The name “Jacob” means “holder of the heel,” and it’s no surprise because the Bible tells us he was born holding his twin brother Esau’s heel (Genesis 25:16). But the name “Jacob” also carries the meaning of “supplanter.” Supplanter is defined as one who takes the place of someone who was there first. Jacob certainly did that. Supplanter is also often used to refer to governments and rulers of countries. The word evolved from the Latin word “supplantare,” meaning “to trip up or to overthrow.” That is exactly what Jacob did when he conspired to trick his father into bestowing the blessing of the firstborn upon himself. He overthrew his brother and took his place.
Well, that’s the short version of how we as Christians read the account of Genesis 27. It’s a story of deception for selfish and self-serving personal gain. Couple that with the event recorded in Genesis 25, when Jacob took advantage of Esau’s physical
hunger to entice him into trading his birthright for bread and stew, and the only conclusion is that Jacob’s ethics and values were anything but God-honoring.
I share with you now the transcription of the account of Isaac, Rebecca, Esau and Jacob as told by a Jewish Rabbi. I’ll let you wonder, as I do, how we can read the same Words of God and interpret them so very differently.
A Rabbi’s Interpretation of Genesis 27
Isaac, Rebecca, Esau and Jacob
Isaac had two sons, Jacob and Esau. They were very different. Jacob was a sweet boy, not conniving, not cynical. Esau was aggressive. He was a hunter and a man of the fields.
Isaac thought about when He dies who will represent the family. He thought Esau to be the best for the task, because Esau would be able to protect himself from all the forces and be able to sustain these values.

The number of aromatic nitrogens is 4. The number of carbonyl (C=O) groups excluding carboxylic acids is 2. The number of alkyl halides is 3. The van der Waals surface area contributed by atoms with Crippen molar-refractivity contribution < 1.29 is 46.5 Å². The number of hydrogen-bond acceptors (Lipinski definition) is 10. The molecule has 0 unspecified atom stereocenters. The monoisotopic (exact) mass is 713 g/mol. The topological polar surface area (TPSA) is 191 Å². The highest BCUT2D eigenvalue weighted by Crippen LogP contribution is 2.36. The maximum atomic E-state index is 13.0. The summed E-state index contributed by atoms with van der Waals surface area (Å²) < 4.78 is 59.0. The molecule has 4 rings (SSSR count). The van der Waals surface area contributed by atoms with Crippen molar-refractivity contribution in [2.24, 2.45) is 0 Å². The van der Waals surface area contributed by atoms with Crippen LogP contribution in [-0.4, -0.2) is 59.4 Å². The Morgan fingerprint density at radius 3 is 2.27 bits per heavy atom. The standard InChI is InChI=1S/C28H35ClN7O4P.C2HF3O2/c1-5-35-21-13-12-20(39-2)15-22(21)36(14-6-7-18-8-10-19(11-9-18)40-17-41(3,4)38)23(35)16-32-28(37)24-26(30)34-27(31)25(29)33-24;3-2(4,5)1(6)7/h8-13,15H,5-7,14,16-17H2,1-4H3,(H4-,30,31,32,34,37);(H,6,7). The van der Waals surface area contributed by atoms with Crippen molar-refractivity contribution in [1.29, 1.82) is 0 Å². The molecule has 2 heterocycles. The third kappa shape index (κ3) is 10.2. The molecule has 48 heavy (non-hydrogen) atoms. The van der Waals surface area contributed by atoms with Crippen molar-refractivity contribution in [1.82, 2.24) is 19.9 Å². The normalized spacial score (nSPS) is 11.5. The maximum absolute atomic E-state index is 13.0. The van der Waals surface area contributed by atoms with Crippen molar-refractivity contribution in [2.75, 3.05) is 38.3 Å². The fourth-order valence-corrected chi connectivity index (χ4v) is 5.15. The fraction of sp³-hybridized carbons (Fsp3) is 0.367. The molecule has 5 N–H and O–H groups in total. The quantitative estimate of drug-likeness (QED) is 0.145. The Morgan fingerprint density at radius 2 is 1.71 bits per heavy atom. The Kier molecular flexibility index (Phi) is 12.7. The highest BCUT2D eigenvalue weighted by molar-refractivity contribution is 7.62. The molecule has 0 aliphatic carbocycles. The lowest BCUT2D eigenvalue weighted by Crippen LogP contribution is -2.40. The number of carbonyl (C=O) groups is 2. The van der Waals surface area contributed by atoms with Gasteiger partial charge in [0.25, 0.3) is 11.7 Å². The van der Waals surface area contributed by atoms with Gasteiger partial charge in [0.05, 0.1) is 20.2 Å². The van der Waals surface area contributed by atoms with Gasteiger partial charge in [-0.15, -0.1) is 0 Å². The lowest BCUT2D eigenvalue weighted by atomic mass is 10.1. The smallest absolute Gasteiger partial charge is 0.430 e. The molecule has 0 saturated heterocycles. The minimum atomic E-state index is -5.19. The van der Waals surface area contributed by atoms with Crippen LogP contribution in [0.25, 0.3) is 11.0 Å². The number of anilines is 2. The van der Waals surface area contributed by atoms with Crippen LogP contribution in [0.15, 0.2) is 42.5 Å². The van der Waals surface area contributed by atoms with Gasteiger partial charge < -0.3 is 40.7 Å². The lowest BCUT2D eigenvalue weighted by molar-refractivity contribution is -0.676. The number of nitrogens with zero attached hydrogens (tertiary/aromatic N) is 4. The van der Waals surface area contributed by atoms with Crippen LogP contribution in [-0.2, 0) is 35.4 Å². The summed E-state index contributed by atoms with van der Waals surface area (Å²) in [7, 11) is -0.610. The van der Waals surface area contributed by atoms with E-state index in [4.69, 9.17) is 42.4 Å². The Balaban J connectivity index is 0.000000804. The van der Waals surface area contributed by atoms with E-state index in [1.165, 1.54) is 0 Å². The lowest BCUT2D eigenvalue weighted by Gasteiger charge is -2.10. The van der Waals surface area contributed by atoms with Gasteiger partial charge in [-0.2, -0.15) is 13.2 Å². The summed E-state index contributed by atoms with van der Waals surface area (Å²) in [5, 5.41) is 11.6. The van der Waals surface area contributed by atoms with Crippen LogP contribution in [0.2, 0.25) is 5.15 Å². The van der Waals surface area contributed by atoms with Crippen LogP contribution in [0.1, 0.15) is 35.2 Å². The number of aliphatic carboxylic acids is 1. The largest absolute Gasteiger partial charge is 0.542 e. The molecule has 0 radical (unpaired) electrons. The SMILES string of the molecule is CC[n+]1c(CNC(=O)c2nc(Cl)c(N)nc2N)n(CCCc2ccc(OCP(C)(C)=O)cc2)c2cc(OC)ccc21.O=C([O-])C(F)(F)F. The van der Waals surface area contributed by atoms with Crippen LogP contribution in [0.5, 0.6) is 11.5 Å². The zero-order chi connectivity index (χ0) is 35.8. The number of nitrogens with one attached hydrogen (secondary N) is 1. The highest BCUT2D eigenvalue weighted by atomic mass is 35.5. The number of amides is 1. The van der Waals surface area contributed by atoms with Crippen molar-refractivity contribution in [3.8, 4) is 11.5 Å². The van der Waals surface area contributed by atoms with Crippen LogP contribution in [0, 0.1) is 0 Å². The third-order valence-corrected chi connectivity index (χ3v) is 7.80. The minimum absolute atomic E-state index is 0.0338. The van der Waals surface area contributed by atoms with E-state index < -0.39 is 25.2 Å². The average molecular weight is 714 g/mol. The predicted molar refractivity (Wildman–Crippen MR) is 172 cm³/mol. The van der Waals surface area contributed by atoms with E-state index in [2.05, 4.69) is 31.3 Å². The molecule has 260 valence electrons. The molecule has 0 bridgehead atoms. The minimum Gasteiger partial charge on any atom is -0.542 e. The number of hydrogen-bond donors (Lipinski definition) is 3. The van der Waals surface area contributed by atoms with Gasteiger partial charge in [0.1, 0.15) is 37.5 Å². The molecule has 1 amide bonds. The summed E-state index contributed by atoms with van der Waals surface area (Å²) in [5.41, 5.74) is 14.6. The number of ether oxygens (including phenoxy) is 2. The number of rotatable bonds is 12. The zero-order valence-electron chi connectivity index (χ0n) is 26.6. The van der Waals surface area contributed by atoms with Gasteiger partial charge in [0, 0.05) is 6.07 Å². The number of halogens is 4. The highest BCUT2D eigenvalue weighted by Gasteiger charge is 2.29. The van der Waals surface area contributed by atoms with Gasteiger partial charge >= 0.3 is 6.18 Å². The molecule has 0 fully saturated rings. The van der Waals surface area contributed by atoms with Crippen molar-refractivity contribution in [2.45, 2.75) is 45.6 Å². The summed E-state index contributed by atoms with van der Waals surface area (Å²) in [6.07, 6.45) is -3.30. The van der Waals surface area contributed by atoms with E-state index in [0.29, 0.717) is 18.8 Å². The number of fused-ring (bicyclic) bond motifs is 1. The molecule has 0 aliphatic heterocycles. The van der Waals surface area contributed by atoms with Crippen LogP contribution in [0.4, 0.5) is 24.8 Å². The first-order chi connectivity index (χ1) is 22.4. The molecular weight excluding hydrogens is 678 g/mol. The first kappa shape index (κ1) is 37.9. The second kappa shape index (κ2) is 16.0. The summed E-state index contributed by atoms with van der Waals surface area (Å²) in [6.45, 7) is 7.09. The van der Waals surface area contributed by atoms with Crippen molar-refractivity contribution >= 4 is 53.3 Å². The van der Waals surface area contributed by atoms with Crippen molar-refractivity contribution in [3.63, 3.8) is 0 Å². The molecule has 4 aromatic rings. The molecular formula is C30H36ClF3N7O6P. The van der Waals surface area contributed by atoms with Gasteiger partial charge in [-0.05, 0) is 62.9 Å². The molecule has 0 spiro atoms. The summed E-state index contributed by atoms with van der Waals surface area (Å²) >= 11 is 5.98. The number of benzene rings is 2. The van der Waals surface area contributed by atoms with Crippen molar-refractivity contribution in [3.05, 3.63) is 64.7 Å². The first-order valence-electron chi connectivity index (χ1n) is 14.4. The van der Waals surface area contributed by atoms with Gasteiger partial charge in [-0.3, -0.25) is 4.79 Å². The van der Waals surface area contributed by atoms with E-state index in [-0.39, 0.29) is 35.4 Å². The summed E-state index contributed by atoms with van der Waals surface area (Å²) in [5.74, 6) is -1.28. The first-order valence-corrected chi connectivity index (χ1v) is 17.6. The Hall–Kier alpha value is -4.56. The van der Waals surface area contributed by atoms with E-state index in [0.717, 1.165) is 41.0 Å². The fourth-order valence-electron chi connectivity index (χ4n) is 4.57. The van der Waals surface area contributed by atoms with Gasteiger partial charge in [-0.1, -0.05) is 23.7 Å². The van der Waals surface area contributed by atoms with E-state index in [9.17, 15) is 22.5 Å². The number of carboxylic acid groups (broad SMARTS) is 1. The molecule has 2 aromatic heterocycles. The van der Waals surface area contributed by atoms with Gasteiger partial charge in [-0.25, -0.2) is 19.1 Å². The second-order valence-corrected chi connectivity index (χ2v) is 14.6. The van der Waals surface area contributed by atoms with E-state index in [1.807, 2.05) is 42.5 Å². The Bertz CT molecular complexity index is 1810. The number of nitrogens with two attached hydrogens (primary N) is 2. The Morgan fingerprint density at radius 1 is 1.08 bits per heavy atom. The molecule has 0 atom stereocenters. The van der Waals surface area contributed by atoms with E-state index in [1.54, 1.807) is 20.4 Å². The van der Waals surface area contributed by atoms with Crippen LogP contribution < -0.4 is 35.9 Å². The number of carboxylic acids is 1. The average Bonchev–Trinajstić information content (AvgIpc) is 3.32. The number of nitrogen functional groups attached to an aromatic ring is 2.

Rebecca, with her special insight, thought the only one who could really preserve this tradition and heritage is the wholesome and sweet Jacob. She realized that ethics and values cannot survive in this cold, harsh world without power.
Somehow in order for Jacob to get the blessing from Isaac, she had to convince him to combine both of those traits—power with morality.
Isaac says finally, the famous words in the Bible, “the voice is the voice of Jacob but the hands are the hands of Esau.” On a simple level, what that means, he really wasn’t convinced and yet he went ahead and gave the blessing. Why would he go ahead and give the blessing if he really wasn’t sure this was Esau?
What Isaac was really saying is the voice is the voice of Jacob, the voice that sings praises to the Lord. In other words, the value, the morality is there; but the hands are the hands of Esau. You have learned how to take this morality and ethics and with your hands like Esau be a fighter in order to survive.
Isaac realized that Rebecca was right.
Power without morality is worthless.
Morality without power is suicidal.
And Jacob proved to his father that he can bring both of these forces together. The morality of being a simple person, a naive good guy, with the fierce and brutal prowess of Esau to survive in the world, to go out and hunt and dominate.
These are two completely different interpretations of the same Scripture. What are your thoughts on this? I’d love to hear from you. Email me at firstname.lastname@example.org